Don't be scared! If you cut too shallow you'll only cause a scar, which will heal without triggering growth. You'll likely need to apply a bit of pressure or even 'saw' with a knife to get through as older Ficus and older growth will have tougher, woodier stems. Don't go full pressure immediately though, as you want to control how deep you cut, and not accidentally chop right through!
Again, watch for the sap. This method will get sticky sap on your knife / shears / snips, so as soon as you're done, wash your tools with hot water and soap to remove the sap. It's much easier to remove if washed off before it dries.
Once it stops leaking sap, the cut will seal over, making it harder to find later, so I like to mark the spot with plant velcro or twine for where to keep an eye out for new growth. Give it one to two months and you should see a new branch starting to grow on the same side you made the notch, from the node above or below the notch.
Method #4: Cloning paste
Similar to the notching method, but all going well, this method can activate multiple older nodes where you have a bare patch of stem. This is my preferred method for a Ficus that's dropped a few leaves and left behind a bare patch further down the stem. I find this method a bit hit or miss on woodier, older growth, which can be harder to activate, so the sooner you give a bare patch of stem some attention the better.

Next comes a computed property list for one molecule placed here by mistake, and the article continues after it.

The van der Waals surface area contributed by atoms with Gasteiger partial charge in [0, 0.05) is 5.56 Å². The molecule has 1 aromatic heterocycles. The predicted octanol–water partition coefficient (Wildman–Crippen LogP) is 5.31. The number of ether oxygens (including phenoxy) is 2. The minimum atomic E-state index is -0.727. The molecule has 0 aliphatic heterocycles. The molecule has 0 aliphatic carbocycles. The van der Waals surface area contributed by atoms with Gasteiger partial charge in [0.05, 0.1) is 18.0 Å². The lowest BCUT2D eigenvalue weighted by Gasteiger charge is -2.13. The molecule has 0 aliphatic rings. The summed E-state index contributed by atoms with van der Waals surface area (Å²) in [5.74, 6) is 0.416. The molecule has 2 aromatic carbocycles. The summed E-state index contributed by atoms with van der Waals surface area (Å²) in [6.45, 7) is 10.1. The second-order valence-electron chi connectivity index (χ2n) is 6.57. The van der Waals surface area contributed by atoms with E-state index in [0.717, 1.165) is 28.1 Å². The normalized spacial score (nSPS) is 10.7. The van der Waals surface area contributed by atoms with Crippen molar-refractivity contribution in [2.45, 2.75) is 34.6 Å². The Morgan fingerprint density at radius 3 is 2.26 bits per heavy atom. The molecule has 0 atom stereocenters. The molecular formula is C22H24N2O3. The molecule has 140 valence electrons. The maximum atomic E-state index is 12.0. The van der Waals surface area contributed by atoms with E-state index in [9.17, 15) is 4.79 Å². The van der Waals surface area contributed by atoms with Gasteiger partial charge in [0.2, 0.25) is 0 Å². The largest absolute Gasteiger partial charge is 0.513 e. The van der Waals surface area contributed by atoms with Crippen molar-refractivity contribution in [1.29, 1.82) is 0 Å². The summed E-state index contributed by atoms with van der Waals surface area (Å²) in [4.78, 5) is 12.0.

Start by locating the leafless nodes. You can pick more than one node, but only need to apply cloning paste on every second to third node along the bare patch of stem, not every single node. Cloning paste is strong stuff and will normally cause the node it's applied to, as well as other nearby nodes above and below, to all activate.
Score the node, on the side you want to activate growth. Once it stops weeping sap, dab the area dry, then apply a small pea-sized amount of cloning paste over the scored area. I'm using Crazy Keiki on my Ficus right now, and in their instruction book they give directions specifically for Ficus, but I expect Urban Botanist may work the same as long as you score the nodes first (I'll try Urban Botanist next and update this guide later once I see results).
To score the node I use sharp shears or snips, but a very sharp knife would do the job too, and lightly score a criss-cross pattern crossing over the node area, about 1/5th of the way into the stem. Same advice here to clean your tools right away as the sticky latex sap is harder to remove once it dries.
Because it takes a lot of energy for a plant to activate new growth, it's best to only apply cloning paste to 2 to 3 nodes maximum at one time, otherwise you stretch the plant's resources too thinly and you may not get growth, or may only grow small leaves.
With all methods, but especially this one, remember to keep feeding. New growth, especially from multiple nodes at once, needs more fuel. Fertiliser fills your plant's reserves, ready to fuel that accelerated growth. Ideally you want a nitrogen-rich fertiliser that focuses your plant's efforts into foliage. My favourites for foliage growth in Ficus are Plant Runner, GT Foliage Focus or Dyna-Gro Foliage Pro.
Keeping feeding every time you water (the weekly weakly method is great for Ficus), and wait! Warmth and light both help trigger new growth also, but because Ficus don't tend to like change, I normally return them to their favourite spot to recover and get growing. Typically I find all these methods show results in as little as 4 weeks, but more often in 6 to 8 weeks.
Happy growing :)